Yeah, I do think we ought to think about this. I think that again, like most complex issues, there are a number of factors and variables that impact that sort of a question. So, for example, if you think about the workforce, an unhealthy workforce, and whether that's from obesity or from other ageing-related diseases or mental illness, that reduces productivity.

    So, on the one hand you have the sort of asset or the contribution coming from a productive workforce going down. And then on the other hand, which is also an impact on the economy, any costs associated with, again, sort of diabetes, type 2 diabetes or any ailments that have to be paid for, not just in a public system, but any form of a system.

    Healthcare costs increasing affects the sort of bottom line of the economy in GDP. And so, I think those are just very superficially two levers. Not only have you got a reduction in the asset, but you have an increase in the liability, if I can use the balance sheet parlance. And I think that very often in these sorts of conversations, people tend to focus on one thing and not the other.

    And I think if you start to look at not just the immediate costs, but again, the second order effects, you know, families that may have unproductive parents might lead to worse outcomes in terms of food, in terms of access to healthcare because of a lower quality of incomes, all those knock-on effects, I think, are hitting the economy in a very real way.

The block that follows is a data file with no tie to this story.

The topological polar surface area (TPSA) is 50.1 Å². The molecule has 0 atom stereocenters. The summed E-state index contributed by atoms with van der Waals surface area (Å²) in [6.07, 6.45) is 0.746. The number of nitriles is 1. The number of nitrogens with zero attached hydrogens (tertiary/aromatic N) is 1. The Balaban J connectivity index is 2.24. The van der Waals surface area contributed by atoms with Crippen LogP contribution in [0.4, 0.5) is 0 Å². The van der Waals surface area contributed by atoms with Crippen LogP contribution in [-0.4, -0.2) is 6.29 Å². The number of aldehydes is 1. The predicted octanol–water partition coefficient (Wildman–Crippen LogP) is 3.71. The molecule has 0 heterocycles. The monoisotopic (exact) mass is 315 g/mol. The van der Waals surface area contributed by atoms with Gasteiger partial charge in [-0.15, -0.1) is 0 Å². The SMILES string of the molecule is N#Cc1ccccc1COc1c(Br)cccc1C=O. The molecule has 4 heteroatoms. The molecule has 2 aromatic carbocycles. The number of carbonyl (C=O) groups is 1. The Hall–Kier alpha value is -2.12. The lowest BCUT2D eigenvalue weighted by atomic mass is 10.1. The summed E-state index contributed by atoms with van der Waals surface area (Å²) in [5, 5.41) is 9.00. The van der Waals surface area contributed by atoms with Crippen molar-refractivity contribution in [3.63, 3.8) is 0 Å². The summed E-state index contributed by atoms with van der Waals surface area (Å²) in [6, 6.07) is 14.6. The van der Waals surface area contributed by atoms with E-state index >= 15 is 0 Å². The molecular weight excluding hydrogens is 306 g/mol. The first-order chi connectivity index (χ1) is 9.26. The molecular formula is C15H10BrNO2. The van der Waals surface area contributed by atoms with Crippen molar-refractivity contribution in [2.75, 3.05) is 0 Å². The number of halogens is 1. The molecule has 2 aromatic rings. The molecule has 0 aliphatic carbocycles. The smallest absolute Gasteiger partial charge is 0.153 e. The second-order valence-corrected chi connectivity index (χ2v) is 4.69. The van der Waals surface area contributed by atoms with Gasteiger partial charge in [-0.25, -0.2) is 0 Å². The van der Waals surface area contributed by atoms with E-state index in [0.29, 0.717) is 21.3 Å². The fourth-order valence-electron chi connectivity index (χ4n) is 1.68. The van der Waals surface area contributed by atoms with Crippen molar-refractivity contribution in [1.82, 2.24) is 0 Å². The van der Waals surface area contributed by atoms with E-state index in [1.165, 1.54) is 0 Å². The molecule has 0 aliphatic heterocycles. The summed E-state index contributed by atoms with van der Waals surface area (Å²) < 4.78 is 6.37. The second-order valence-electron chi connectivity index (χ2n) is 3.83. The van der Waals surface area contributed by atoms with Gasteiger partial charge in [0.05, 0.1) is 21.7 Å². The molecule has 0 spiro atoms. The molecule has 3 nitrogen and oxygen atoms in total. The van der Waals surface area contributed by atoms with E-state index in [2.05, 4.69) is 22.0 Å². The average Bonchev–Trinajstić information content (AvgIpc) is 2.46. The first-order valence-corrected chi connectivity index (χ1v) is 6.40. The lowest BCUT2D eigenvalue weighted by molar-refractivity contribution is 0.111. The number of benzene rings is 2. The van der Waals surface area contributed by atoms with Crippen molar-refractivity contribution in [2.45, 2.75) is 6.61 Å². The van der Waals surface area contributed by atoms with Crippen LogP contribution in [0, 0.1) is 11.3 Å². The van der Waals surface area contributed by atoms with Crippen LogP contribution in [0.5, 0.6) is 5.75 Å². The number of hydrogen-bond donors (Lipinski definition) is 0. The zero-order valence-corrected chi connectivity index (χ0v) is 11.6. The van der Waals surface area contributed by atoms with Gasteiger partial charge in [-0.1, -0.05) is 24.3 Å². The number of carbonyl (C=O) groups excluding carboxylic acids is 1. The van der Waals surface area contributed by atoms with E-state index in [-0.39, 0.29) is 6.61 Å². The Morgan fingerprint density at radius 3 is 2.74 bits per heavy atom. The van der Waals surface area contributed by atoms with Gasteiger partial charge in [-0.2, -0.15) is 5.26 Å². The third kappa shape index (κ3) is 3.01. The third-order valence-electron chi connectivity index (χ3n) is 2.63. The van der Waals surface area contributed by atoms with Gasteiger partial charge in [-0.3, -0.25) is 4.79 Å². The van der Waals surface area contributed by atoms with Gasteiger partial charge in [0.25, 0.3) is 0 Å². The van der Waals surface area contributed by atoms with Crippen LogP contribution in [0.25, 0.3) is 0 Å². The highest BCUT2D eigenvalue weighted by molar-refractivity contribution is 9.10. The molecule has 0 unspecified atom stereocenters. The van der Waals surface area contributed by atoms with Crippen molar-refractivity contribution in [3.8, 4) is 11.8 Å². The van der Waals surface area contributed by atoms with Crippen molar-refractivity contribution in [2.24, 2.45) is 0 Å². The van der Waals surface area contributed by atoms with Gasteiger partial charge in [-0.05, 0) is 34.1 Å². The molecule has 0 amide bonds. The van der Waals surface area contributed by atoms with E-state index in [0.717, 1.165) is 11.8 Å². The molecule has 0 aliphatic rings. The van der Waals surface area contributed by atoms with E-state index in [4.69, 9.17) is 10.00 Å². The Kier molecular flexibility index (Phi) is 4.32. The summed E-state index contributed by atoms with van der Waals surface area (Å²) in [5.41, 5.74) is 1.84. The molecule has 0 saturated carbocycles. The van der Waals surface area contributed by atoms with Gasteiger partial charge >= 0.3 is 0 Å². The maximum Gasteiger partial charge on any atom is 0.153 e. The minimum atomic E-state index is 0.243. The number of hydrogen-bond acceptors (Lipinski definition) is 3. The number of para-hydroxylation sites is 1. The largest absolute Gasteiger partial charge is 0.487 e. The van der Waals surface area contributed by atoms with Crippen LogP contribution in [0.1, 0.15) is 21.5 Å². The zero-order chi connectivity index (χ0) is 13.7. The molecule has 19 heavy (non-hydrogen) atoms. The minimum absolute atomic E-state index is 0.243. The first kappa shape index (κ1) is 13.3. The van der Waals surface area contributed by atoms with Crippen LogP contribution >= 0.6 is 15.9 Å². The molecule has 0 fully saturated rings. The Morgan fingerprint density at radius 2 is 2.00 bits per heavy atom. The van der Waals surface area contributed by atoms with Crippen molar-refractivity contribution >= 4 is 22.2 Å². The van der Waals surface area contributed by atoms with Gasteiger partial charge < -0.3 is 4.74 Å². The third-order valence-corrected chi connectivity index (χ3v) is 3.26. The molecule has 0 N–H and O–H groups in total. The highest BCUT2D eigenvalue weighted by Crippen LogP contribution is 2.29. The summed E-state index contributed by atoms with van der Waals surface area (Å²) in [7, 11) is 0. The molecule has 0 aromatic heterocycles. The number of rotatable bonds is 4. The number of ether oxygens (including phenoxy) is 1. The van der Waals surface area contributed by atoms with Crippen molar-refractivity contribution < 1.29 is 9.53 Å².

And, you know, obviously the questions around mental health are something that's quite relatively new. Also, lots of studies in The Lancet and other multinational organisations that are now looking at this is a new cost which has material effect, both, again, in terms of the ability for a workforce to be productive, but again, in terms of costs that perhaps in the past we had to really calibrate for.


    That's fascinating. And I read a report just the other day that looked at some of those second or even third order effects. So, you know, there is conversation now and government is developing policy in relation to people who are not able to work because of health conditions. But also, as you say, a lot of people provide care which enables other people to work. And if they're ill, they can't provide that care. So, these multiplier effects are complex and we published work last year looking at the kind of multiplier effect of health investment in relation to the labour force. There's quite a lot of this kind of work around. I'm kind of interested. Why do you think economists still find it so difficult to be able to have a more holistic account of the way in which investment in services, like health, has these kind of economic effects?